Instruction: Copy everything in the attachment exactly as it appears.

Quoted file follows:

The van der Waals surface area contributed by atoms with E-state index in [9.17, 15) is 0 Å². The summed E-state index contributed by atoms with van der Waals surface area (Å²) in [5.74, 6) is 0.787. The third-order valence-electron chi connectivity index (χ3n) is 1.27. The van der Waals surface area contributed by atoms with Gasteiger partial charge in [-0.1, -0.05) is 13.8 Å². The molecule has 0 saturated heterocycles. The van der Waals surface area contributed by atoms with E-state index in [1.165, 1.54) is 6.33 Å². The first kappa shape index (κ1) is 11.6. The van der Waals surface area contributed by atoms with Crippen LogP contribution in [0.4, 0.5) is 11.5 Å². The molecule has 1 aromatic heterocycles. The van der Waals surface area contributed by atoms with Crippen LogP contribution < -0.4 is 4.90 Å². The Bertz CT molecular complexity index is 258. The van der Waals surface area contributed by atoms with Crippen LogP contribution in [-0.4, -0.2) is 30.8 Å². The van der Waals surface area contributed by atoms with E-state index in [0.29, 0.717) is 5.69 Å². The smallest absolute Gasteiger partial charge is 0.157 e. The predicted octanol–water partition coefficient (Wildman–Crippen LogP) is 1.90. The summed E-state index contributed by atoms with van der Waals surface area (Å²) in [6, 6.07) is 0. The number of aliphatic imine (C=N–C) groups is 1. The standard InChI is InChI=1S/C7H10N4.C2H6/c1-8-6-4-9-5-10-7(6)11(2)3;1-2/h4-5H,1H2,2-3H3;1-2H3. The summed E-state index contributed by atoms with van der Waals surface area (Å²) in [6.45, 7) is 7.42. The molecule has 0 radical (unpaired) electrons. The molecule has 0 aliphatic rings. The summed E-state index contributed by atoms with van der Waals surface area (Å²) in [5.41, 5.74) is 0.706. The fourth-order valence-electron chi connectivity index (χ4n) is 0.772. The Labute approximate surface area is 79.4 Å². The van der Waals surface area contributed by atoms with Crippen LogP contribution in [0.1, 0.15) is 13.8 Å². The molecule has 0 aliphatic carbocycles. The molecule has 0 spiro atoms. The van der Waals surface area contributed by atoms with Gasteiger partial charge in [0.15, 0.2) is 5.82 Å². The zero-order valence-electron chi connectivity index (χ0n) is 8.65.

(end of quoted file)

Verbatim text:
The van der Waals surface area contributed by atoms with E-state index in [9.17, 15) is 0 Å². The summed E-state index contributed by atoms with van der Waals surface area (Å²) in [5.74, 6) is 0.787. The third-order valence-electron chi connectivity index (χ3n) is 1.27. The van der Waals surface area contributed by atoms with Gasteiger partial charge in [-0.1, -0.05) is 13.8 Å². The molecule has 0 saturated heterocycles. The van der Waals surface area contributed by atoms with E-state index in [1.165, 1.54) is 6.33 Å². The first kappa shape index (κ1) is 11.6. The van der Waals surface area contributed by atoms with Crippen LogP contribution in [0.4, 0.5) is 11.5 Å². The molecule has 1 aromatic heterocycles. The van der Waals surface area contributed by atoms with Crippen LogP contribution < -0.4 is 4.90 Å². The Bertz CT molecular complexity index is 258. The van der Waals surface area contributed by atoms with Crippen LogP contribution in [-0.4, -0.2) is 30.8 Å². The van der Waals surface area contributed by atoms with E-state index in [0.29, 0.717) is 5.69 Å². The smallest absolute Gasteiger partial charge is 0.157 e. The predicted octanol–water partition coefficient (Wildman–Crippen LogP) is 1.90. The summed E-state index contributed by atoms with van der Waals surface area (Å²) in [6, 6.07) is 0. The number of aliphatic imine (C=N–C) groups is 1. The standard InChI is InChI=1S/C7H10N4.C2H6/c1-8-6-4-9-5-10-7(6)11(2)3;1-2/h4-5H,1H2,2-3H3;1-2H3. The summed E-state index contributed by atoms with van der Waals surface area (Å²) in [6.45, 7) is 7.42. The molecule has 0 radical (unpaired) electrons. The molecule has 0 aliphatic rings. The summed E-state index contributed by atoms with van der Waals surface area (Å²) in [5.41, 5.74) is 0.706. The fourth-order valence-electron chi connectivity index (χ4n) is 0.772. The Labute approximate surface area is 79.4 Å². The van der Waals surface area contributed by atoms with Crippen LogP contribution in [0.1, 0.15) is 13.8 Å². The molecule has 0 aliphatic carbocycles. The molecule has 0 spiro atoms. The van der Waals surface area contributed by atoms with Gasteiger partial charge in [0.15, 0.2) is 5.82 Å². The zero-order valence-electron chi connectivity index (χ0n) is 8.65.